|Carl Oscar Hedström|
Hedstrom with his first Indian prototype in 1901
|Born||12 March 1871
|Died||29 August 1960
Portland, Connecticut, United States
|Spouse(s)||Julia Anderson (11 April 1898 – until his death)|
|Children||Helen, born 10 May 1901|
|Parents||Anders Petter Hedström
Oscar Hedstrom (12 March 1871 – 29 August 1960) was a co-founder of the Indian Motocycle Manufacturing Company, makers of the Indian Motocycle.
Childhood and adolescence
Carl Oscar Hedstrom was born in the little parish of Lönneberga, Hultsfred Municipality, Kalmar County, Småland, Sweden. His family emigrated in 1880 to the United States, and settled in Brooklyn, New York City. As a young boy, he spent much time riding a bicycle around the city, and was fascinated by its mechanical design.
At age 16 he started working at a small engineering workshop in the Bronx, New York, where he learned to manufacture watch cases and components. He worked as an apprentice in several small workshops, until he was 21 when he obtained journeyman status.
On two wheels
In his spare time Hedstrom built high-quality bicycles that were lighter and more durable than standard bikes. He rented a workshop space in Middletown, Connecticut where he designed and cast engines from his own patterns. He also designed and build a concentric carburetor. While his reputation as a bicycle designer grew, he started to build tandem bicycles with gasoline engines. These were called pacers, and were used to split the wind for racing cyclists. The motorized pacers of that time functioned poorly, but Hedström's design quickly gained a reputation as being very reliable.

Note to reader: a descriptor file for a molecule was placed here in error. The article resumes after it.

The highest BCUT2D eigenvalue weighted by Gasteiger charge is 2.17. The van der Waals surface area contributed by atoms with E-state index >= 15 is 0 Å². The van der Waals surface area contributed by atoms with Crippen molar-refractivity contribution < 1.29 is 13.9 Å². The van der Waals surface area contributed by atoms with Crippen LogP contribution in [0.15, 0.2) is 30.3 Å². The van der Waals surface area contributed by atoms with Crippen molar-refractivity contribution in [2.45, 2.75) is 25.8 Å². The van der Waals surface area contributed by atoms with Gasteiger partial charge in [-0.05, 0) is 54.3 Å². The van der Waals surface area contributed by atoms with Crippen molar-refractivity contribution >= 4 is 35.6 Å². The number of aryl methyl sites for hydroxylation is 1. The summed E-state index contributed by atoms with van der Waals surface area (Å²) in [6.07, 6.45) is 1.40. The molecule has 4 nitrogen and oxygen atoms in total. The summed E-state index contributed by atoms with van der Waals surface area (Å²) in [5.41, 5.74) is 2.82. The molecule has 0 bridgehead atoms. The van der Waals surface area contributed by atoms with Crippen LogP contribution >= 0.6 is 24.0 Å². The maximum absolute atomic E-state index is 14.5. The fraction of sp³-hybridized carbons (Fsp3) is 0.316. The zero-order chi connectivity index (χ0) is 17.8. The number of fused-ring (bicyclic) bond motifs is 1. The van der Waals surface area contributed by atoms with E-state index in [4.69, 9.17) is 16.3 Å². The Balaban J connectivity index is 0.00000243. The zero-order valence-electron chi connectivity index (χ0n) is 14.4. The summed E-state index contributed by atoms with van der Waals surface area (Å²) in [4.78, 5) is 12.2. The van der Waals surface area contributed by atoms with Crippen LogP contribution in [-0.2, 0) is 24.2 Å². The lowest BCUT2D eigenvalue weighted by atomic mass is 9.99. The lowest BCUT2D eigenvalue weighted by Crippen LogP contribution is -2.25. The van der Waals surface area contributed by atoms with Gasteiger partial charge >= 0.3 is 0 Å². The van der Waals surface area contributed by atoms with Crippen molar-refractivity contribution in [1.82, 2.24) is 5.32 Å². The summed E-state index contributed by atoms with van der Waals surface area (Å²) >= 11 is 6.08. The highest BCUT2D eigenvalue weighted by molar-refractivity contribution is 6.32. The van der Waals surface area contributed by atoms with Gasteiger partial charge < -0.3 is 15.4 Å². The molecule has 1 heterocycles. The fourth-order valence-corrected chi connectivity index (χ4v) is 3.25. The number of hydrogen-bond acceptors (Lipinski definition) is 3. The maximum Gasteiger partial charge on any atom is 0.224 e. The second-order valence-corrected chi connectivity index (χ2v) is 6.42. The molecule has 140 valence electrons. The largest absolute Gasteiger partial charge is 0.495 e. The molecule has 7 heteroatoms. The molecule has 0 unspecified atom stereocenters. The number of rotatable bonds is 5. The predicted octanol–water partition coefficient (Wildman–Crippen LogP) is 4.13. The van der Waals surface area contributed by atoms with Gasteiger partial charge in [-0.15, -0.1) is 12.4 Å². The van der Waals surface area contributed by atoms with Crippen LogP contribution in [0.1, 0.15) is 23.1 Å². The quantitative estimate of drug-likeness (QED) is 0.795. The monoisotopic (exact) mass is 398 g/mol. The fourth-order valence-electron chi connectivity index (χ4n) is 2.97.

At this time he came into contact with the former cyclist George M Hendee from Springfield, Massachusetts, who now manufactured bicycles and sponsored contests. Hendee was dissatisfied with the pacers available, and asked Hedstrom to take one of his to Springfield. Hendee was so impressed that he asked Hedstrom to develop a prototype for a mass-manufactured motorized bicycle.
Indian Motocycle Company
The cooperation between Hedstrom and Hendee resulted in the Indian Motocycle Company. Hedstrom's design was innovative, and successful. Oscar Hedstrom resigned from the Indian Motocycle Company on 24 March 1913 after a disagreement with the board regarding dubious practices to inflate the company's stock values. George Hendee resigned in 1916. Hedstrom resided on his estate on the banks of the Connecticut River until he died in 1960.
- Carroll, John (1996). The Classic Indian Motorcycle, A History of the Marque 1901 to 1953. Salamander Book. p. 16. ISBN 0-86101-874-5.
- Carroll, John (1996). The Classic Indian Motorcycle, A History of the Marque 1901 to 1953. Salamander Book. p. 17. ISBN 0-86101-874-5.
- "Motorcycle Hall of Fame" Retrieved 9 April 2009
- A Brief History of Indian Motorcycle (Dick Scott's Indian Motorcycle Detroit)